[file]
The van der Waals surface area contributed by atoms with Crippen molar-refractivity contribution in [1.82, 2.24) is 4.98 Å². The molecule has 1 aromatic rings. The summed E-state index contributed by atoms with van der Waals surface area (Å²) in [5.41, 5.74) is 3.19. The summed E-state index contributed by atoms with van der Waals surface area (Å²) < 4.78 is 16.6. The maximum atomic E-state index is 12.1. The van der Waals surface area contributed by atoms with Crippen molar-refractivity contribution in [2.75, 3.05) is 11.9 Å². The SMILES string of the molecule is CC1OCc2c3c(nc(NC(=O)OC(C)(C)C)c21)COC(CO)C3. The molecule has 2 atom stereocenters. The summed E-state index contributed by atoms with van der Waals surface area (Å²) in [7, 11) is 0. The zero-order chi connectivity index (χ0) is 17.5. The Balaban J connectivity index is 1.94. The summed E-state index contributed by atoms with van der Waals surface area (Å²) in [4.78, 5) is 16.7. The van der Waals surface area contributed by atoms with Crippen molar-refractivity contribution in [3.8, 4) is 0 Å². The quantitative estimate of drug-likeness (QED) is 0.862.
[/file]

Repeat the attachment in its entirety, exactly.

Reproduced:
The van der Waals surface area contributed by atoms with Crippen molar-refractivity contribution in [1.82, 2.24) is 4.98 Å². The molecule has 1 aromatic rings. The summed E-state index contributed by atoms with van der Waals surface area (Å²) in [5.41, 5.74) is 3.19. The summed E-state index contributed by atoms with van der Waals surface area (Å²) < 4.78 is 16.6. The maximum atomic E-state index is 12.1. The van der Waals surface area contributed by atoms with Crippen molar-refractivity contribution in [2.75, 3.05) is 11.9 Å². The SMILES string of the molecule is CC1OCc2c3c(nc(NC(=O)OC(C)(C)C)c21)COC(CO)C3. The molecule has 2 atom stereocenters. The summed E-state index contributed by atoms with van der Waals surface area (Å²) in [7, 11) is 0. The zero-order chi connectivity index (χ0) is 17.5. The Balaban J connectivity index is 1.94. The summed E-state index contributed by atoms with van der Waals surface area (Å²) in [4.78, 5) is 16.7. The van der Waals surface area contributed by atoms with Crippen molar-refractivity contribution in [3.8, 4) is 0 Å². The quantitative estimate of drug-likeness (QED) is 0.862.